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The Programming Interview

If you’re applying for a software development position, you’ve got a special set of skills to prepare. Yes, you’ll be asked to code. No, you don’t get a computer (usually) just a whiteboard, or sometimes just a sheet of paper. Whiteboard and interviewing coding require a special set of skills. Even the best coders can bomb coding questions. A typical software development interview consists of a little bit of conversation at the beginning about your prior experience and a little bit at the end about the company. The bulk of the interview is spent on coding and algorithm questions.

What’s the Point?

Coding interviews are a sore spot for many job seekers. What’s the point of coding on a whiteboard? Don’t they know that you can code by looking at your prior experience? And why do they force you to use a whiteboard rather than a computer? After all, you can’t possibly be expected to write the correct code on a whiteboard.

What’s Expected And What’s Not.

You are not expected to write flawless whiteboard code. Having gone through the process themselves, interviewers know that writing perfect code isn’t a reasonable expectation. However, pseudocode is generally not acceptable. Your code should be in a specific language (Python, Java, and you should aim for as close to correct code as possible. If you mix up little things, for example, using the list. add instead of a list. append interviewers shouldn’t care much about that.

How They Differ: Microsoft, Facebook, Google, Amazon, Yahoo, and Apple

For the most part, the top tech companies are far more similar than different. There really aren’t “Google interview questions” or Microsoft interview questions. Each interviewer decides on his or her own questions, and almost any question asked at one company would fit in just as well at any of the other companies.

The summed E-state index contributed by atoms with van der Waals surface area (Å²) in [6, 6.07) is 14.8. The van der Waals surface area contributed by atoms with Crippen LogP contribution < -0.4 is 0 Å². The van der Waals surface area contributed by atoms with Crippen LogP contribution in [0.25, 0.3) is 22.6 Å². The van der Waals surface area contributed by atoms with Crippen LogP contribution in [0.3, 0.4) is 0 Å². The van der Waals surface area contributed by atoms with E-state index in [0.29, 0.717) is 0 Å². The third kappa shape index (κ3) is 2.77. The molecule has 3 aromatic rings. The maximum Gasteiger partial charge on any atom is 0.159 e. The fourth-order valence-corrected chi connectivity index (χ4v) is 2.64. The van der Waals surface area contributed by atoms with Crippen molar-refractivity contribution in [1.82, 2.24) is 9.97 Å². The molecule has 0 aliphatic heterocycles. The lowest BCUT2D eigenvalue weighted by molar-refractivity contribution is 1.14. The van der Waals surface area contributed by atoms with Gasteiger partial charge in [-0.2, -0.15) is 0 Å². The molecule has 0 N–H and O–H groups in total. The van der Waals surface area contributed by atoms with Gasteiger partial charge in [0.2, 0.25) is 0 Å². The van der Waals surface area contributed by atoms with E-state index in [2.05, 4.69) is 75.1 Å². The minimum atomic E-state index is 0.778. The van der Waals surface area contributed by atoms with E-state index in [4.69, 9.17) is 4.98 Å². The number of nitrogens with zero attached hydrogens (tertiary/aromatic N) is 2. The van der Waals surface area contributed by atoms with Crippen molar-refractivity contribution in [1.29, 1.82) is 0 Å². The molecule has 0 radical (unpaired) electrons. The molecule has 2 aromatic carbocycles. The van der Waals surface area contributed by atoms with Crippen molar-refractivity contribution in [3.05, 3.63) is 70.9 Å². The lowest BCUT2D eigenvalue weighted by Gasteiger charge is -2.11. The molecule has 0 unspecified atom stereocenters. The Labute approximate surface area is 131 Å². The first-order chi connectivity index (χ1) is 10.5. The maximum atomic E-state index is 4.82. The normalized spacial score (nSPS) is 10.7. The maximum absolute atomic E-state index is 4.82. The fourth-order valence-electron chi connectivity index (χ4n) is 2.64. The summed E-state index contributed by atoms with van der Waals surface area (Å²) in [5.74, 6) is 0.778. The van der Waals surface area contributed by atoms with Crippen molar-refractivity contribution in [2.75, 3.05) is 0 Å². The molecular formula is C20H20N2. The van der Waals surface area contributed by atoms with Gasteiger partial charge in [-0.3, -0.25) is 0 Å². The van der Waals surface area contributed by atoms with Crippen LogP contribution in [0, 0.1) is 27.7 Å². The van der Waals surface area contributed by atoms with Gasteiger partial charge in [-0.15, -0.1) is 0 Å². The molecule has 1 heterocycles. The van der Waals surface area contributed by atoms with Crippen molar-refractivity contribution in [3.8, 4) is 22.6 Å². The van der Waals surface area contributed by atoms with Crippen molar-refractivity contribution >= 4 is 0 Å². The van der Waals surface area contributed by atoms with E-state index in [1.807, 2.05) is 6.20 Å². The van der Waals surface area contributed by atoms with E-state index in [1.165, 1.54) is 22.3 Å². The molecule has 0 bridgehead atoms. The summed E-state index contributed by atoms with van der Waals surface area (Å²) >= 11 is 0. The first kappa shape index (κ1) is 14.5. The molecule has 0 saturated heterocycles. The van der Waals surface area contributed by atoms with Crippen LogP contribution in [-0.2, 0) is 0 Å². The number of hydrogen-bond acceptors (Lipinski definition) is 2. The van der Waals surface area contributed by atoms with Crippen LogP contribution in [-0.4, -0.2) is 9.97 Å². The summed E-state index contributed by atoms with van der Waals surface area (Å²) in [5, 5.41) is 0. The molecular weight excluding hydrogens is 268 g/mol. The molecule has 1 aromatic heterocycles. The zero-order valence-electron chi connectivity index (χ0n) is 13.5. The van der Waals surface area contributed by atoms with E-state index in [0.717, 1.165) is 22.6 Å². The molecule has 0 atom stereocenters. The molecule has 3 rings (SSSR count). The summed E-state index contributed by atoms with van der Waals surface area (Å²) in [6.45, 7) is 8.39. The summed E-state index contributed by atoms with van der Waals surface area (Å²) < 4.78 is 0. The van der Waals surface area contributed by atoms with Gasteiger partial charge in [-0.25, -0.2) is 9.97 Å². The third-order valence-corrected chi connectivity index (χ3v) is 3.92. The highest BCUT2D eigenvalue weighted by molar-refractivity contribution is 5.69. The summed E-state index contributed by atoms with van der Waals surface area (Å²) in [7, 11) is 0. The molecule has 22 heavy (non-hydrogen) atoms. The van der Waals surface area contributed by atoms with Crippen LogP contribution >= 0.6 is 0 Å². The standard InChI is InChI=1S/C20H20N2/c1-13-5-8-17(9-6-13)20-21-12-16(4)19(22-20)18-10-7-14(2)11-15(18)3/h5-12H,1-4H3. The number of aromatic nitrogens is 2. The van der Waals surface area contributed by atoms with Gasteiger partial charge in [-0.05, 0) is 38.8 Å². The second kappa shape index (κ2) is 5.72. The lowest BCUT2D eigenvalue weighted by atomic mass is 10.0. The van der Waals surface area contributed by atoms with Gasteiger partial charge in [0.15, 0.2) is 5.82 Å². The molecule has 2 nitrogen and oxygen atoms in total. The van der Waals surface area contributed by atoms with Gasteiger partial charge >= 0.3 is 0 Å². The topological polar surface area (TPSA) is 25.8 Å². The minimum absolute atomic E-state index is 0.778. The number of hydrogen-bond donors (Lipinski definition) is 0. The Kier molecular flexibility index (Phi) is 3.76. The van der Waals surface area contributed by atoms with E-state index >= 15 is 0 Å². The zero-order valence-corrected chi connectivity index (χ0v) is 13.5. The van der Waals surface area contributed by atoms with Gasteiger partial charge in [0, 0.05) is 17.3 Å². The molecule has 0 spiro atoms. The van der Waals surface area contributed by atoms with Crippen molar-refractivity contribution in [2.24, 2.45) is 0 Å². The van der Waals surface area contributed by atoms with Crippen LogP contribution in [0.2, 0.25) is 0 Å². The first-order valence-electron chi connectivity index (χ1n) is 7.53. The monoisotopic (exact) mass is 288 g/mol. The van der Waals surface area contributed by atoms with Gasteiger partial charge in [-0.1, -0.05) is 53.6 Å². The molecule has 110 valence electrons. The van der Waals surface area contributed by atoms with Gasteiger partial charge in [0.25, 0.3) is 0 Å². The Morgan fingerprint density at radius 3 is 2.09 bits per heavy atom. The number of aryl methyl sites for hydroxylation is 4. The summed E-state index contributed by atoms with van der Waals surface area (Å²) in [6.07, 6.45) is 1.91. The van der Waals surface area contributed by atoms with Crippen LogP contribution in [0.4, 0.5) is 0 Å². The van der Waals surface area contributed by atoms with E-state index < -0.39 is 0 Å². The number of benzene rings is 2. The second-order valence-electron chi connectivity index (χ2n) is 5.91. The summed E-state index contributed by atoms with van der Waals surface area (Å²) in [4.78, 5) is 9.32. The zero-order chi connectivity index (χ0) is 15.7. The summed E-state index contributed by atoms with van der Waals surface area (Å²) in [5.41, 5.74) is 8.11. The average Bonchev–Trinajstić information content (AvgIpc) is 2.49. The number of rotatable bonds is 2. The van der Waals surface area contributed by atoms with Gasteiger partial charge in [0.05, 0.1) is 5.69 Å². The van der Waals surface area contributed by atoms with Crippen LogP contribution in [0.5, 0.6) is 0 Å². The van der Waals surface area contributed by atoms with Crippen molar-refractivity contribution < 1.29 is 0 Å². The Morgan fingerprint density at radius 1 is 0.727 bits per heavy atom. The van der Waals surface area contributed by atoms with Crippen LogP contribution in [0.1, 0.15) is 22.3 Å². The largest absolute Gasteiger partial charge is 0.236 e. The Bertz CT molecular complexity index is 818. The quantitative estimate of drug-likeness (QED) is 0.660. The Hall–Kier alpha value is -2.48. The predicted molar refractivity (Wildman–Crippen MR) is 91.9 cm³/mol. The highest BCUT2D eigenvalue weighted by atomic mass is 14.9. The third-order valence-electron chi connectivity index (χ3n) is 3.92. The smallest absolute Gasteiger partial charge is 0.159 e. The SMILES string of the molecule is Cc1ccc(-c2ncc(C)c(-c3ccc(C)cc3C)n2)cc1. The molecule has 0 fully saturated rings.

What If I Hear a Question I Know?

If you do lots of preparation, you’ll likely be asked some interview questions that you know. If this happens, tell your interviewer, I think I’ve heard this question before or I’ve heard a problem similar to this— would you like me to continue anyway?” With complex algorithm questions, interviewers are looking to see how you solve the problem.

If they don’t see your problem-solving approach, then they can’t think that you’re a good problem solver. Even worse: many interviewers feel that not admitting when you’ve heard a question before is a form of cheating, and they might reject you just for that.

Must-Know Data Structures, Algorithms, and Topics.

Most interviewers won’t ask you about specific algorithms for binary tree balancing or other complex algorithms. Frankly, they probably don’t remember these algorithms either. (Yes, that means you can put down the fancy algorithms book.) You’re usually expected to know only the basics. Here’s a list of essential topics. This is not, of course, an all-inclusive list. Questions may be asked on areas outside of these topics. This is merely an absolutely must-know list.

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